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Modi govt imposes stock limit on pulses to rein in surging prices

Pulses displayed at Khari Baoli spice market in New Delhi (Representational Image) | Photo: Ruhani Kaur | Bloomberg


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New Delhi: The Modi government has implemented a stock limit on pulses under the Essential Commodities Act (ECA), with immediate effect, which will be effective until 31 October. 

Under this order, stock limits have been prescribed for all pulses except moong varying up to different amounts for different stakeholders such as wholesalers, retailers, millers and importers. 

According to the order, wholesalers can only stock up 200 Metric Tonnes (MT) (provided there should not be more than 100 MT of one variety) of pulses, retailers can only stock 5 MT while for millers, it is either the last three months of production or 25 per cent of annual installed capacity, whichever is higher. 

The government order states that if the stocks exceed the prescribed limits, they have to be declared on the online portal of the Department of Consumer Affairs and have to be brought within the prescribed limit within 30 days of the notification of this order.

A senior official familiar with the matter, on the condition of anonymity, told ThePrint that this has been done to rein the prices of pulses. 

“The price of pulses was already shooting up when the country was under stringent Covid lockdown in April-May. The prices are expected to further shoot up with the gradual unlocking happening across the country and opening up of major commercial avenues of pulse consumption such as hotels, restaurants and the catering sector,” the official said. 

“This coupled with the upcoming festival season will not only increase the prices of whole pulses but also of processed items in the market derived from pulses and their products such as besan etc,” the official added. “The stock limit will help in maintaining the availability of pulses in the market and to cool off prices until the import arrives in September-October this year.” 

The central government has, incidentally, only been able to enforce stock limits under ECA since the Supreme Court has put on hold the implementation of three new farm laws, which have relaxed many provisions related to enforcing stock limits. 

The enforcement of the stock limit is a second major intervention by the government in the pulses sector this year.  It had earlier this year made changes in import policy of pulses, for the first time in three years, by shifting tur, urad and moong from restricted to the free category.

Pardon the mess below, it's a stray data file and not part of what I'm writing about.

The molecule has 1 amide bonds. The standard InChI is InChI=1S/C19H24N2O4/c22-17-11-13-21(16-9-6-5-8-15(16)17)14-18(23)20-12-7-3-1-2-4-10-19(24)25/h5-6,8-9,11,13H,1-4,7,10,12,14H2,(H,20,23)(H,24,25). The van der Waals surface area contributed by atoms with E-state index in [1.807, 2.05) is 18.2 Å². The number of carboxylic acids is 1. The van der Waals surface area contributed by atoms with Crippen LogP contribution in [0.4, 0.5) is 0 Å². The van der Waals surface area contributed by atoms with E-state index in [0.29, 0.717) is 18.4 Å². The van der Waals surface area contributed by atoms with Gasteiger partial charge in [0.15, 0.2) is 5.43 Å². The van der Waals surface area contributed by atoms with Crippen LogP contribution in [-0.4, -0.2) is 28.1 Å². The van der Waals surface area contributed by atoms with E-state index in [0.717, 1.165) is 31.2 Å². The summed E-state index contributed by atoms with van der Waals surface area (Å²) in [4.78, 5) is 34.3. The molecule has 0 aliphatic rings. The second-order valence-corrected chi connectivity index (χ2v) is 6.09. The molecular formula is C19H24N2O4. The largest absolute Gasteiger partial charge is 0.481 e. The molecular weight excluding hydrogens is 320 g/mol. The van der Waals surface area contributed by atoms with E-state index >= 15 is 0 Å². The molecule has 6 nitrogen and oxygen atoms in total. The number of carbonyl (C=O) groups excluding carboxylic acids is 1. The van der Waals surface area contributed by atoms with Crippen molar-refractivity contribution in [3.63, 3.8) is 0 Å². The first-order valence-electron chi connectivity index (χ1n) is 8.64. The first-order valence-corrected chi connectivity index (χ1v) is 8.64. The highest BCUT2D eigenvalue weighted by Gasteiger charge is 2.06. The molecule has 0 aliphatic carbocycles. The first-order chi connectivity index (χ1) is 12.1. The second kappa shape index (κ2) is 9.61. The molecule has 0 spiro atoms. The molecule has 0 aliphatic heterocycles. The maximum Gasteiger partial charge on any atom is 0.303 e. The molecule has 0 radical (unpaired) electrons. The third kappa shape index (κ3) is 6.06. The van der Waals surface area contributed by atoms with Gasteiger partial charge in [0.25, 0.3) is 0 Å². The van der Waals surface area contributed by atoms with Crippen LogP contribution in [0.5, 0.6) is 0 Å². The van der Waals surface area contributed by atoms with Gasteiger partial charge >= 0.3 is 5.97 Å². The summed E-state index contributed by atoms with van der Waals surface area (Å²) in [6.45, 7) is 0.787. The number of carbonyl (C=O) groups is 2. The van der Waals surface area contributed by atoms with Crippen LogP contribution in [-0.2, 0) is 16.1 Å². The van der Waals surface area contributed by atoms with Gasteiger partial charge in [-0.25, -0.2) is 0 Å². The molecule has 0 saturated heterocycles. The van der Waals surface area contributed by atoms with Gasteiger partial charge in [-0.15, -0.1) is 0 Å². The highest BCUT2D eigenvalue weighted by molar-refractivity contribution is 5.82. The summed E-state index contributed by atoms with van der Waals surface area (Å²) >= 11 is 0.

Since August 2017, the import of pulses had been put under quantitative restrictions — that is the government limited the quantity or permitted import to only to a few stakeholders such as millers, traders and processors.


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Rising prices of pulses

The price of pulses has been surging this year, especially at a time when prices of various food items such as edible oil, egg, fish, chicken and pulses are touching new highs in domestic markets. 

The prices of pulses have witnessed sustained inflation this year, hovering above the Rs 100/kg in the retail market. 

While tur/arhar and urad retail prices have been at Rs 120-125/kg, the price of masoor has also increased to Rs 90/kg. 

This has been further aggravated by the fact that buffer stock of major pulses such as tur/arhar and chana with the government has dwindled severely in 2021 as compared to last year making it difficult for the government to include pulses in its food aid scheme. 

The central buffer stock should normally contain 20-23 lakh tonnes of pulses. However, only 12.45 lakh tonnes of stocks were left in the central buffer stock as of 30 April, according to documents accessed by ThePrint. 

Two major factors are responsible for the lower buffer stocks. Due to the market prices of pulses exceeding the minimum support prices, the government agency, NAFED, was not able to procure pulses in the kharif and rabi season in sufficient quantities to maintain the buffer stock. 

Another reason was that due to the distribution of a large quantity of pulses under the Pradhan Mantri Garib Kalyan Yojana (PMGKY), NAFED was faced with a depleting carry-over stock in the current fiscal.

This has also wiped off the accessibility of protein-rich diets to poor people in the country this year as unlike last year, the government will not be distributing pulses as part of  PMGKY this year to over 19 crore families in the country. 

(Edited by Arun Prashanth)


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